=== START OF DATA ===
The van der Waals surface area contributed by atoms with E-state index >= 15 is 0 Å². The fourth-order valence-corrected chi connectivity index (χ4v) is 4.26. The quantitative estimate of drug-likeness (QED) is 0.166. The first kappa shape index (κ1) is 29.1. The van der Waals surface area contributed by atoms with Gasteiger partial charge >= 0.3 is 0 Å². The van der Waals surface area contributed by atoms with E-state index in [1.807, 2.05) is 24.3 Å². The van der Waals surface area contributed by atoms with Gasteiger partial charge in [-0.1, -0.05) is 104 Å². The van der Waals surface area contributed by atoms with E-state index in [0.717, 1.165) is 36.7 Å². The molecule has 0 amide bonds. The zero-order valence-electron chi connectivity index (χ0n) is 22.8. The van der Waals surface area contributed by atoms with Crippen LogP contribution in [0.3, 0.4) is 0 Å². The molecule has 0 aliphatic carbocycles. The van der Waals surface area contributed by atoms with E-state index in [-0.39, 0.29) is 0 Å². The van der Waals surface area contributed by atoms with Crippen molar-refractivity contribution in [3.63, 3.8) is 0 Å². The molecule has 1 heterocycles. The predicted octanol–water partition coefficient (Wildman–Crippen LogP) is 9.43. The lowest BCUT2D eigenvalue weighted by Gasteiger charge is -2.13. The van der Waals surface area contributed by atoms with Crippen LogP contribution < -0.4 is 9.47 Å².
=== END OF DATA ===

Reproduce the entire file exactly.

The van der Waals surface area contributed by atoms with E-state index >= 15 is 0 Å². The fourth-order valence-corrected chi connectivity index (χ4v) is 4.26. The quantitative estimate of drug-likeness (QED) is 0.166. The first kappa shape index (κ1) is 29.1. The van der Waals surface area contributed by atoms with Gasteiger partial charge >= 0.3 is 0 Å². The van der Waals surface area contributed by atoms with E-state index in [1.807, 2.05) is 24.3 Å². The van der Waals surface area contributed by atoms with Gasteiger partial charge in [-0.1, -0.05) is 104 Å². The van der Waals surface area contributed by atoms with E-state index in [0.717, 1.165) is 36.7 Å². The molecule has 0 amide bonds. The zero-order valence-electron chi connectivity index (χ0n) is 22.8. The van der Waals surface area contributed by atoms with Crippen LogP contribution in [0.3, 0.4) is 0 Å². The molecule has 0 aliphatic carbocycles. The van der Waals surface area contributed by atoms with E-state index in [-0.39, 0.29) is 0 Å². The van der Waals surface area contributed by atoms with Crippen molar-refractivity contribution in [3.63, 3.8) is 0 Å². The molecule has 1 heterocycles. The predicted octanol–water partition coefficient (Wildman–Crippen LogP) is 9.43. The lowest BCUT2D eigenvalue weighted by Gasteiger charge is -2.13. The van der Waals surface area contributed by atoms with Crippen LogP contribution < -0.4 is 9.47 Å².